If you’re not scared you’re not paying attention. At least if you’re the boss of a non-British cycling team and harbour ambitions to win a Grand Tour in, say, the next decade or so.
For, in the week that Team Sky officially regenerates as Team INEOS (that’s the first and only time we’ll be pandering to their all caps predilection, by the way), on the road it felt like we were given a glimpse of what this bunch will be doing in a racing sense for the next ten years as well.
It might only have been a Giro d’Italia warm-up but last week’s Tour of the Alps contained some of the most frighteningly hot stage race action we’ve seen all season. Starting with Tao Geoghegan Hart’s blistering selective sprint finish on Monday, Sky won three out of the five stages. Pavel Sivakov took one of these plus the overall prize.
Suspending a small amount of scepticism that a rider with a name like that can possibly be just 21 – surely he’s at least 37, with a minimum of two Olympic track bronze medals to his name? – it was fascinating to watch the twosome tear Your New Favourite Race to pieces. Veterans Vincenzo Nibali and Rafal Majka were left looking a lot older than their respective years, as the rider from Hackney and the Italy-born, France-raised Russian punched, and then counterpunched their way to victory.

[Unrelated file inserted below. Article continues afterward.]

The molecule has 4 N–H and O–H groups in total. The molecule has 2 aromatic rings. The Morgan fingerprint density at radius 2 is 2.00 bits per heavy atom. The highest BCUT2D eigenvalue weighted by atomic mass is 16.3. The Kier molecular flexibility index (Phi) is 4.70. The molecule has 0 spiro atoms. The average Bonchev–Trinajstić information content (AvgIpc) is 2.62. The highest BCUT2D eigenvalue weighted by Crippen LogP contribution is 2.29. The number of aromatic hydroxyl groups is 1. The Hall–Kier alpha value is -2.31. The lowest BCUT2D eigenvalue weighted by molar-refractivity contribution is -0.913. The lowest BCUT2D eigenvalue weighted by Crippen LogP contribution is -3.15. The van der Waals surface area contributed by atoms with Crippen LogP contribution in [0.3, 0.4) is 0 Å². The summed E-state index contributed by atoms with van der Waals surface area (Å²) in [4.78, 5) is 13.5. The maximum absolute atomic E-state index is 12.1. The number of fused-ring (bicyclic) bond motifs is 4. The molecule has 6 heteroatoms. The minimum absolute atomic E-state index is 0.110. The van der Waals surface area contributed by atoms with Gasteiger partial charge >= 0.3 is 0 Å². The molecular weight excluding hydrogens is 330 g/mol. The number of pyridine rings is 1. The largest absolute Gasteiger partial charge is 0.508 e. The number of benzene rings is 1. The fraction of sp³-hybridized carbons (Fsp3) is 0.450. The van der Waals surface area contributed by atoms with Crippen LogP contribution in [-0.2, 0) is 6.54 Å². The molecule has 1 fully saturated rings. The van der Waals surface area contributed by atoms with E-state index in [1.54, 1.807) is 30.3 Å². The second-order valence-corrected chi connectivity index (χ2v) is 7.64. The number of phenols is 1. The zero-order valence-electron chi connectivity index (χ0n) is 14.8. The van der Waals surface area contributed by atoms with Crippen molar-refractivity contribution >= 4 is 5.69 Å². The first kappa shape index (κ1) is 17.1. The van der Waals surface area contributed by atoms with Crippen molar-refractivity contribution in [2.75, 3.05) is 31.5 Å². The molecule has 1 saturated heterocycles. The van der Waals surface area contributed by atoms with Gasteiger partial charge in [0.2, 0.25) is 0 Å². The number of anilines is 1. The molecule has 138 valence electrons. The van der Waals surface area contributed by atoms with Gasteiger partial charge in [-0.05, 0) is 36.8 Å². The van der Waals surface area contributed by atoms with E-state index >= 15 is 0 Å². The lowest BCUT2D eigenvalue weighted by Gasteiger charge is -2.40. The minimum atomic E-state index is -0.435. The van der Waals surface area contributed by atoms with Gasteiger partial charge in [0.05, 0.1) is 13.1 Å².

Scarier still is that these two are “just” the team’s second stringers. We have long known that Egan Bernal would be leading the line for them at the Giro in what it’s equally hard to believe is just his second season there, while the comparatively ancient Froome and Thomas take aim at the Tour.
Of Froome, a short note. He’s obviously on a completely different track in terms of his training targets, but it was still quite something to see him playing not even second fiddle, but third last week in Austria and Italy.
Both Sivakov and Tao will be heading to the Giro to support Bernal, who is the bookies’ third favourite. Another frighteningly talented young Colombian, Iván Sosa, will have his back as well. The kit, faces and team name might be less familiar than in previous years, but does anyone want to bet against another dominant performance from the Grand Tour-conquering British outfit?
We say it too often, and too often it’s proven premature rather than prophetic, but is it possible, this time, the guard really is changing?